A lot has been made recently in the US Senate race about Scott Brown's 2005 "conscience clause" amendment; Yvonne Abrahams does a nice job on it in today's Boston Globe, Janet Wu hit him the other night on WCVB-TV, and of course Martha Coakley ran an ad mentioning it while showing a cowering rape victim in a stairwell. Brown's daughters, in response, held a press conference and recorded a radio ad defending their father against the charge.
The issue is fairly straightforward. If you were, say, a woman in Brighton who had been raped, and you went to St. Elizabeth's Medical Center -- a Caritas Christi hospital -- and asked for emergency contraception so that you would not become impregnated with the rapist's baby, they would tell you no dice. The state legislature wanted to make the hospital provide the pill. The Catholic Church opposed that mandate. (Abraham, in her otherwise excellent column, suggests that the law was largely about allowing individual practitioners to opt out. While that would have been an effect, the legislative battle was entirely about the state's Catholic hospitals' refusal, as policy, to offer emergency contraception.)
There's a legitimate debate to be had on that issue (not to mention, on whether the refusal to provide the pill is an act of good "conscience"), and that debate was waged among the Democrats controlling the legislature, and the Church lost. So, they needed a Republican to try a Stupak-like attempt to introduce a "conscience clause" amendment to the mandate bill, in hopes that they could pressure enough legislators to win an open up-or-down vote. They got Brown to introduce it.
And frankly, his daughters may very well be correct when they insist that this was not because Brown is a cold-hearted, misogynistic bastard. Instead, it was more likely because he owed a big favor to the cold-hearted, misogynistic Church, which had just played a major role in getting him elected.
In 2004, Brown won a special election to become state senator, despite the state Democrats scheduling the election to coincide with the Presidential primary, when Democrats would be flocking to vote for John Kerry. (As one Democratic operative recently put it to me: "We cheated, and he still beat us.") Brown then won a re-match in November, on the same ballot as Kerry vs. Bush.
There were at least four contributing factors to Brown's victories in 2004. 1) Brown is an outstanding campaigner (a fact the Democrats seem to have forgotten until about a week ago). 2) Brown, a state representative at the time, had a strong voter base compared to his opponent, who did not hold an elected office. 3) That Democrat, Angus McQuilken -- although one of the nicest guys you'll ever meet -- as a candidate is about as inspiring as a low-fat Twinkie. 4) That was the year that Massachusetts allowed men to dress up in tuxedos, put rings on each others' fingers, and smooch.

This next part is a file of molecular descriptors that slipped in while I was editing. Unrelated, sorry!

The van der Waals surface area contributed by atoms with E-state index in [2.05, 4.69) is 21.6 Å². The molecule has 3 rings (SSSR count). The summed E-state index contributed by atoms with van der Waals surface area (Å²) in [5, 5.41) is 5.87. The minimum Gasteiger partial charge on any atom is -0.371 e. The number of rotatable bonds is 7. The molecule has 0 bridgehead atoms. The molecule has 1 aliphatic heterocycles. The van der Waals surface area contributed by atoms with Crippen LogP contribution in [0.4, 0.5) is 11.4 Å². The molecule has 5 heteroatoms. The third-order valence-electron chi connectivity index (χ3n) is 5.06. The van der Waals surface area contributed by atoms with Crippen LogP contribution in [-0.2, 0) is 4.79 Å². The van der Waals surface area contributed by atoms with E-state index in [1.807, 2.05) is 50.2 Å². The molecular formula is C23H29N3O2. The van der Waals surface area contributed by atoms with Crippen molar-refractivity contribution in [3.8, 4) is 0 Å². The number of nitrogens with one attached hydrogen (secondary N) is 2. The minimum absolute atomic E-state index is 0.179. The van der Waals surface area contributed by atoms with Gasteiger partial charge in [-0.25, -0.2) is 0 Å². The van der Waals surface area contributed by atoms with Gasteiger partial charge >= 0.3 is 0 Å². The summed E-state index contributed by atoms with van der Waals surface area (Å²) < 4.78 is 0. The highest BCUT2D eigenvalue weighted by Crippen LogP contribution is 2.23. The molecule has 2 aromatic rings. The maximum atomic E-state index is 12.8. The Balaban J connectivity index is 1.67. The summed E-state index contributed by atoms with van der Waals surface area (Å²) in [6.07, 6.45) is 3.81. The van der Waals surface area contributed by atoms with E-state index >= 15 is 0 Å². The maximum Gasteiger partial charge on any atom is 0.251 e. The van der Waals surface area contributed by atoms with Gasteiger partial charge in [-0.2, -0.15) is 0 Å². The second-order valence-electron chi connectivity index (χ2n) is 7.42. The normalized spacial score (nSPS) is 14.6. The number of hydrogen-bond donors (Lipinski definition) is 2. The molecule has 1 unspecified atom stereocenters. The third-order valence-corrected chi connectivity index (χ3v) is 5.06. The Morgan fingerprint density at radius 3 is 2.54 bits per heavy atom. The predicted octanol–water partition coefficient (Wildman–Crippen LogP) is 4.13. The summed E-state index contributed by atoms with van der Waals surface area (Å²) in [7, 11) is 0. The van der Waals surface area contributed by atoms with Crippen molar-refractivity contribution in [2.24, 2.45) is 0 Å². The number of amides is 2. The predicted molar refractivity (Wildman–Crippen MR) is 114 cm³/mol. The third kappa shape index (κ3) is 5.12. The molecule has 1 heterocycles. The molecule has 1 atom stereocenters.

It may seem odd today, but these were simpler times, and the single dominating issue of importance to suburban voters in 2004 was men in tuxedos wearing rings smooching. (The special election took place between the court's November 2003 same-sex-marriage decision and the May 2004 implementation.) And it was the single dominating issue for the Catholic Church, which got heavily involved in promoting Brown. They preached it from the pulpit, handed out flyers in church, raised money, and sent volunteers to help the campaign.
That was the context when the Church came calling on Brown in 2005, and Brown agreed to introduce the "conscience clause" amendment.
If we take Brown and his daughters at their word, then, the correct inference is not that Brown, as a US Senator, would work against the interests of rape victims. Rather, it would be that Brown, if he wins next Tuesday, would put aside his principles at the behest of those who helped get him elected -- which in this case would be the national right-wingers who are funding him and running ads on his behalf.